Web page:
Figure 1A-C presents the SEM images of the samples; it is evident that the samples predominantly consist of nearly spherical agglomerates. These agglomerates exhibit a wide size distribution, ranging from around 100 to 400 nm. Additionally, with increasing amounts of CTAB, no significant change in the morphology and size of agglomerates indicates that the amount of CTAB has little effect on its morphology and size. The XRD patterns show that the precursor material is cerium formate, which transforms into CeO2 upon calcination [Figure 1D]. The peaks at 28.6°, 33.2°, 47.6°, 56.5°, 59.2°, 69.4°, 76.9°, 79.3° and 88.6° correspond to (111), (200), (220) (311), (222), (400), (331), (420) and (422) planes of CeO2 (PDF 34#0394), respectively. Figure 1E and F demonstrates the N2 adsorption/desorption isotherm curves and pore size distribution curves of samples. Based on the classification of International Union of Pure and Applied Chemistry (IUPAC) adsorption isotherms, those curves correspond to the type III adsorption model indicating the porous nature of samples[26]. BET specific surface areas of CeO2-CTAB0.5, CeO2-CTAB1.0, and CeO2-CTAB2.0 are 83, 97, and 87 m²/g, respectively, and the average pore diameters calculated by the Barrett-Joyner-Halenda (BJH) method are 16.3, 16.0 and 13.8 nm, respectively. Therefore, adding CTAB does not significantly influence the morphology, size and specific surface area of CeO2, and its effect on the NRA performance of CeO2 can be disregarded.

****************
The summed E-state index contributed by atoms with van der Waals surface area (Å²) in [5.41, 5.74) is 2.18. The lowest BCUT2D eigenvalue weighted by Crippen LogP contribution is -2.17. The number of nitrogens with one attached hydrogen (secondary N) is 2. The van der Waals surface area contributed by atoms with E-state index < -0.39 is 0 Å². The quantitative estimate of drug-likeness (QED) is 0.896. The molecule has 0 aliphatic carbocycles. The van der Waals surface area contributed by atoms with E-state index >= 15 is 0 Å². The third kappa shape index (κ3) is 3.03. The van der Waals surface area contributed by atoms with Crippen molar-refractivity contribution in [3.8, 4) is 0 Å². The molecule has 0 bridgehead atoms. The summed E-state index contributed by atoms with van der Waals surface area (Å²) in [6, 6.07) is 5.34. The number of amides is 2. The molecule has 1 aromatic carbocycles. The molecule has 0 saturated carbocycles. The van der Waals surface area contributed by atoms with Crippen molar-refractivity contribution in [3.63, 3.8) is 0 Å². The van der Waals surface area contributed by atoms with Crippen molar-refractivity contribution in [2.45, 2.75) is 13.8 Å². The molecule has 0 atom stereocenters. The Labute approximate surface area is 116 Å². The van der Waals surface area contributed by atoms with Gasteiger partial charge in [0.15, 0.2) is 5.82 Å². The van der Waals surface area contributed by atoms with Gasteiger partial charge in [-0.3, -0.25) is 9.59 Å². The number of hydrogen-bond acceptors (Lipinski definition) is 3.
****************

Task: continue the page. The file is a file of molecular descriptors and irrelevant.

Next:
Control of exposed crystal planes of CeO<sub>2</sub> enhances electrocatalytic nitrate reduction

Figure 1. SEM image of (A) CeO2-CTAB0.5, (B) CeO2-CTAB1.0 and (C) CeO2-CTAB2.0. (D) XRD patterns of precursor and calcined product of CeO2-CTAB 1.0. (E) The N2 adsorption and desorption isotherm curves. (F) Pore size distribution curves of CeO2.